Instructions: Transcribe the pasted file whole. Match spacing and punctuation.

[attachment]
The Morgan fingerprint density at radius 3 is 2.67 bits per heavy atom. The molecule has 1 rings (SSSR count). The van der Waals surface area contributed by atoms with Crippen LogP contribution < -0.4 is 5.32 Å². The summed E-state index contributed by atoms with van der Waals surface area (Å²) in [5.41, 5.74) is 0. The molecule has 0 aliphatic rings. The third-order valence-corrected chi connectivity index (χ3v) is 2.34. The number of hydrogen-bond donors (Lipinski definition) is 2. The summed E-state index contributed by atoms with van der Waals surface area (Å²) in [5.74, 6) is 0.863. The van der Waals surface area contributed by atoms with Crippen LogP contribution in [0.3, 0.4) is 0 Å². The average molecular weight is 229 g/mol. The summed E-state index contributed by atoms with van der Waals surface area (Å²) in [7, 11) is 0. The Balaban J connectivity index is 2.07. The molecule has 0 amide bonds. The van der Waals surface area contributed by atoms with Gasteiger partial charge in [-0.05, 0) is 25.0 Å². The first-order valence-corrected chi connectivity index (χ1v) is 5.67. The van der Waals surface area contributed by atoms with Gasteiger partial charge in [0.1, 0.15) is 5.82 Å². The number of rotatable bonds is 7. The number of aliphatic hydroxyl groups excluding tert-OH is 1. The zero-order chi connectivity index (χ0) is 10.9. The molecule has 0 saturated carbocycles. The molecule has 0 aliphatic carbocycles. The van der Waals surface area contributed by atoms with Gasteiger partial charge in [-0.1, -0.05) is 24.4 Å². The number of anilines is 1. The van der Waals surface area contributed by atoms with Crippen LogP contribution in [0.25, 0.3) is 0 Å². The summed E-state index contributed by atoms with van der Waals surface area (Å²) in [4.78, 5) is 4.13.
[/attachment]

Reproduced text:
The Morgan fingerprint density at radius 3 is 2.67 bits per heavy atom. The molecule has 1 rings (SSSR count). The van der Waals surface area contributed by atoms with Crippen LogP contribution < -0.4 is 5.32 Å². The summed E-state index contributed by atoms with van der Waals surface area (Å²) in [5.41, 5.74) is 0. The molecule has 0 aliphatic rings. The third-order valence-corrected chi connectivity index (χ3v) is 2.34. The number of hydrogen-bond donors (Lipinski definition) is 2. The summed E-state index contributed by atoms with van der Waals surface area (Å²) in [5.74, 6) is 0.863. The van der Waals surface area contributed by atoms with Crippen LogP contribution in [0.3, 0.4) is 0 Å². The average molecular weight is 229 g/mol. The summed E-state index contributed by atoms with van der Waals surface area (Å²) in [7, 11) is 0. The Balaban J connectivity index is 2.07. The molecule has 0 amide bonds. The van der Waals surface area contributed by atoms with Gasteiger partial charge in [-0.05, 0) is 25.0 Å². The first-order valence-corrected chi connectivity index (χ1v) is 5.67. The van der Waals surface area contributed by atoms with Gasteiger partial charge in [0.1, 0.15) is 5.82 Å². The number of rotatable bonds is 7. The number of aliphatic hydroxyl groups excluding tert-OH is 1. The zero-order chi connectivity index (χ0) is 10.9. The molecule has 0 saturated carbocycles. The molecule has 0 aliphatic carbocycles. The van der Waals surface area contributed by atoms with Gasteiger partial charge in [-0.1, -0.05) is 24.4 Å². The number of anilines is 1. The van der Waals surface area contributed by atoms with Crippen LogP contribution in [0.25, 0.3) is 0 Å². The summed E-state index contributed by atoms with van der Waals surface area (Å²) in [4.78, 5) is 4.13.